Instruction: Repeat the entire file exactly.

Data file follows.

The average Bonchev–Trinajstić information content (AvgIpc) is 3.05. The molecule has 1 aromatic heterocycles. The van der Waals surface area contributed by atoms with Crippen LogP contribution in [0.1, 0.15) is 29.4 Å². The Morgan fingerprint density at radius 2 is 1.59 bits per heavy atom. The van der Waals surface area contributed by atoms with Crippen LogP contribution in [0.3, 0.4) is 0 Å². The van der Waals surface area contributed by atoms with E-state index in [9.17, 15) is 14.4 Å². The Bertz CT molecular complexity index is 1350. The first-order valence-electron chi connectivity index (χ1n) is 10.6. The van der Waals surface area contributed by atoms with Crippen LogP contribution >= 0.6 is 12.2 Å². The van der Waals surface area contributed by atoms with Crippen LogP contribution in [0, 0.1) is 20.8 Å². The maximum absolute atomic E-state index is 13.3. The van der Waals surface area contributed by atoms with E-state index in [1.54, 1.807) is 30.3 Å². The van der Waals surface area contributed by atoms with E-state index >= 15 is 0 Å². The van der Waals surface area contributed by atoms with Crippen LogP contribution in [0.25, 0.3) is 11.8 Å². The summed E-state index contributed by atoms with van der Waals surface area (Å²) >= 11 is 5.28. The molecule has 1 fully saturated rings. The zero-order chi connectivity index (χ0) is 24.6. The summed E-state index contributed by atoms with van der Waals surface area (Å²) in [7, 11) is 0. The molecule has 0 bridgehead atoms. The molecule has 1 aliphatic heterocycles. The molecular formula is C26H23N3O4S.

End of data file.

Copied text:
The average Bonchev–Trinajstić information content (AvgIpc) is 3.05. The molecule has 1 aromatic heterocycles. The van der Waals surface area contributed by atoms with Crippen LogP contribution in [0.1, 0.15) is 29.4 Å². The Morgan fingerprint density at radius 2 is 1.59 bits per heavy atom. The van der Waals surface area contributed by atoms with Crippen LogP contribution in [0.3, 0.4) is 0 Å². The van der Waals surface area contributed by atoms with E-state index in [9.17, 15) is 14.4 Å². The Bertz CT molecular complexity index is 1350. The first-order valence-electron chi connectivity index (χ1n) is 10.6. The van der Waals surface area contributed by atoms with Crippen LogP contribution >= 0.6 is 12.2 Å². The van der Waals surface area contributed by atoms with Crippen LogP contribution in [0, 0.1) is 20.8 Å². The maximum absolute atomic E-state index is 13.3. The van der Waals surface area contributed by atoms with E-state index in [1.54, 1.807) is 30.3 Å². The van der Waals surface area contributed by atoms with E-state index >= 15 is 0 Å². The van der Waals surface area contributed by atoms with Crippen LogP contribution in [0.25, 0.3) is 11.8 Å². The summed E-state index contributed by atoms with van der Waals surface area (Å²) >= 11 is 5.28. The molecule has 1 fully saturated rings. The zero-order chi connectivity index (χ0) is 24.6. The summed E-state index contributed by atoms with van der Waals surface area (Å²) in [7, 11) is 0. The molecule has 0 bridgehead atoms. The molecule has 1 aliphatic heterocycles. The molecular formula is C26H23N3O4S.